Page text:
It was absolutely wonderful to see so many young people in the audience for Ethan’s concert. It was clear that the majority of them were aspiring musicians who were there to support Ethan, but also to learn from him. Ethan was very aware of their presence and showed great and sincere interest in them, as he did with the kids from Loiderman who performed with him. He was actually very much aware of all of his audience and totally at ease communicating with them as he engaged everybody in all of his music throughout the night.

Ethan Bortnick is a very talented kid, a wonderful budding composer, and a seasoned entertainer. As he indicated himself, at eleven years of age, he does not yet know for sure what he wants to be when he grows up. He has a lot of people rooting for him. It will be most interesting to see where his journey leads. I’ll be cheering for him, wherever that may be.

The Music Center at Strathmore
Click here to purchase tickets online or call 301.581.5100

Events and Calendar

The Music Center at Strathmore
5301 Tuckerman Lane
North Bethesda, MD 20852-3385

The Mansion at Strathmore
10701 Rockville Pike
North Bethesda, MD 20852-3224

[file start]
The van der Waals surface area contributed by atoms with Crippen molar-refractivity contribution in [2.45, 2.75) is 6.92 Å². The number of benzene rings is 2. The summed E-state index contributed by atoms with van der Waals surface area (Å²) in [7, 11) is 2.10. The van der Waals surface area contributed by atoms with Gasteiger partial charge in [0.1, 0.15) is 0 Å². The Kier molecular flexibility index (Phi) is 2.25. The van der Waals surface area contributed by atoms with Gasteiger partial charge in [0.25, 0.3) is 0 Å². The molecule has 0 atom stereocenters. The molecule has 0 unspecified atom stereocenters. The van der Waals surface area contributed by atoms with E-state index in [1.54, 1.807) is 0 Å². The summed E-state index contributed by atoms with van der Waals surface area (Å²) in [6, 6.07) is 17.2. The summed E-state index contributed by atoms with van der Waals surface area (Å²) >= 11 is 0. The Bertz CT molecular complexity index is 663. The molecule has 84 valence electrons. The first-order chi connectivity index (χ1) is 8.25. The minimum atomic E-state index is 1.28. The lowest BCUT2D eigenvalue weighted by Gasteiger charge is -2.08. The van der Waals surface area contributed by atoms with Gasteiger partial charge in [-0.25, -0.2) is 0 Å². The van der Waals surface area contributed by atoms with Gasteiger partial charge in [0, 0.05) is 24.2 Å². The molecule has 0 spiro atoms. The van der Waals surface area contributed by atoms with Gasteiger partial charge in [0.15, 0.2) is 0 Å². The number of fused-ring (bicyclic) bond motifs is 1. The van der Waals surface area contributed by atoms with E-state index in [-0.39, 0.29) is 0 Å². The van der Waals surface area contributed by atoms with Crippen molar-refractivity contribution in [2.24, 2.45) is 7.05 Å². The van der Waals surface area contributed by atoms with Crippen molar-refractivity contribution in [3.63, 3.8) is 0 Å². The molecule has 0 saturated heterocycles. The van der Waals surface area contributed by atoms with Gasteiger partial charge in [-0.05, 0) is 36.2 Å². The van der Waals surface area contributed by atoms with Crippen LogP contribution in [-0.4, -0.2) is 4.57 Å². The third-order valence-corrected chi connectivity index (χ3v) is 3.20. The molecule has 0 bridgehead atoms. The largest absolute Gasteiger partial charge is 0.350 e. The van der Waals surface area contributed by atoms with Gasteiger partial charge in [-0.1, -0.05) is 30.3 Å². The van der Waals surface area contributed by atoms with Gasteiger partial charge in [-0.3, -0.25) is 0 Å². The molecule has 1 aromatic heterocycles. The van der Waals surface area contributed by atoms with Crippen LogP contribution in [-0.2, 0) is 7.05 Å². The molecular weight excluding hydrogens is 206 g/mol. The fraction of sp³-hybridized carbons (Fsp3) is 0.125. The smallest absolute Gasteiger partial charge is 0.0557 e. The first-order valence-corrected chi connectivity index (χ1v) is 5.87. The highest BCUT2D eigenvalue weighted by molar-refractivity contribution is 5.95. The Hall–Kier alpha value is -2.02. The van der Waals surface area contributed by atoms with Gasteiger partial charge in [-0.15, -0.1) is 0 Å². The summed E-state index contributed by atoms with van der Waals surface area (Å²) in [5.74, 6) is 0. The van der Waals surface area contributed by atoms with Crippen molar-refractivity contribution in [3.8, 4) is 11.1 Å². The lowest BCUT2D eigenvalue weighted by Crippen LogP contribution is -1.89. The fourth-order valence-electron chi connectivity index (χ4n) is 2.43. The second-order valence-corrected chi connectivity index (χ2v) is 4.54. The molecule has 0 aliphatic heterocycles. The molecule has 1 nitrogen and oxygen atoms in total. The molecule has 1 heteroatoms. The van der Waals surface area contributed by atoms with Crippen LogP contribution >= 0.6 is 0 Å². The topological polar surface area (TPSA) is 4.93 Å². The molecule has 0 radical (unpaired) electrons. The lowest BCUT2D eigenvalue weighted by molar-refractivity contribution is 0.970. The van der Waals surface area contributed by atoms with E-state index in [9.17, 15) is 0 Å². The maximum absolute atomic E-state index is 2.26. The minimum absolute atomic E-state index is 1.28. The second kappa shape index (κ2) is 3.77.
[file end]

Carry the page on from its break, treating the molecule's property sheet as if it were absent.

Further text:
Ethan Bortnick’s website.

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Jane Coyne
Jane Coyne has been involved in the arts for all of her life. As a singer, she has toured the country as a soloist, appearing at major venues throughout the United States, performing with musicians including Duke Ellington, Johnny Coles, Paul Gonzalves, and Tyree Glenn, and she has appeared in many musical theatre productions. She has managed the careers of a number of a number of international conductors and composers and previously served as the vice president of the National Philharmonic at Strathmore, executive director of the Maryland Classic Youth Orchestras, and associate director of Washington’s Theatre Lab School of the Dramatic Arts. Jane directs the National PTA Reflections Program (one of the largest arts education programs in the country). She is also one of the founding directors of Young Artists of America, and manages the career of her son, composer and violinist Joshua Coyne.